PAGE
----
• During the subsequent phases of projects, we work collaboratively with customers to develop a measurement strategy and plan. This includes identifying goals of the site, which key performance indicators (KPIs) will help them measure the success of those goals, which data sources can be used for each KPIs, and the configuration / setup requirements required to track these KPIs.
  • Post-launch, depending on the data sources available, we can help customers review their site’s overall performance & usage against their goals by looking at key adoption and engagement metrics, as well as overall user behavior (e.g. search and key user journeys).

At the end of the day, my main goal is to simplify complex information so that people can use data to tell stories, uncover insights about their users, and drive decision-making and actions.

“Use data to tell stories. Uncover insights about their users. And drive decision-making and actions.”

MK: That’s really fascinating, and I love to know more about your passion. So, I work on the Product Marketing team and one of the big projects I’ve been working on is our analytics roadmap, which includes opening up LumApps’ Data lake to our customers.

A Data lake is a repository where all actions are stored. In our case, the Data lake houses all of the actions taken inside LumApps. The Data lake puts customer’s data in their hands, and allows them to create their own customized dashboards. And throughout the year we will be releasing some enhanced in-platform dashboards.

I’d love to hear your thoughts on the roadmap and what you think might be most impactful and interesting for our customers.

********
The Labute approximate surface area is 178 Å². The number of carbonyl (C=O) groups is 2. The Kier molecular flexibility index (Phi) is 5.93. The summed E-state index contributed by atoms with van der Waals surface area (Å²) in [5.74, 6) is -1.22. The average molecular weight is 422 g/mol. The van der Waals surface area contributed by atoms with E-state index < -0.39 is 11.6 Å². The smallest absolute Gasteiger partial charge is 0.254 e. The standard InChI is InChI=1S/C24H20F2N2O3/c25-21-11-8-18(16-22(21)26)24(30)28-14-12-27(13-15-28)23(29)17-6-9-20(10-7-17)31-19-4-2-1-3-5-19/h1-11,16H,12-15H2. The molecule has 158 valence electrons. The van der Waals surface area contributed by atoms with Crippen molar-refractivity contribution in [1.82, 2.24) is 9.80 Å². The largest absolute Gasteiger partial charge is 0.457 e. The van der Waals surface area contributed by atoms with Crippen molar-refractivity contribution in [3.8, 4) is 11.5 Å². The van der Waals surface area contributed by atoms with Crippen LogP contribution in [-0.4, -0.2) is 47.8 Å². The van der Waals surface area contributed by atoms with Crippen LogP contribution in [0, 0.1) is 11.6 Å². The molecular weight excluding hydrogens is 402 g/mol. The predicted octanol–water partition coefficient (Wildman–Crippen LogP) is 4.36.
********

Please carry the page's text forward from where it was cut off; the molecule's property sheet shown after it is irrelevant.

AM: We frequently hear 2 common questions from customers regarding data:

  1. Which data should we be monitoring to better understand how we’re performing and to derive insights?
  2. How can we get access to LumApps data so that we can build our own dashboards?

The LumApps roadmap will help address both of these questions, which is great. Having enhanced in-platform dashboards in the future will help Site Admins and Content Creators monitor employee engagement with the site overall and with specific content. Dashboards can also play a key role in helping customers understand what is important to measure (and why), which can help content creators shift to a more data-driven model when managing their content.

Our recent Data lake release is particularly exciting as it allows customers to connect their LumApps data to 3rd party tools (e.g. Tableau, Google Data Studio, Qlik, Power BI, etc.). This will not only give them the ability to build custom dashboards for their internal stakeholders, but also to aggregate LumApps’ data with other relevant data sources, which can provide a more holistic view of the digital employee experience at their company.

Data lake graphic

MK: I agree, I’m really excited for these improvements. Clearly you spend a lot of time with customers in your role, do you work with one department in particular during projects?

AM: At LumApps, I typically work most closely with Corporate Communications, IT, and other department stakeholders, like Human Resources. When available, we also work collaboratively with customer User Experience (UX) teams (for user research to augment analytics findings and to get feedback on new designs), as well as analytics teams (e.g. for Google Analytics account setup and management, dashboard creation, etc).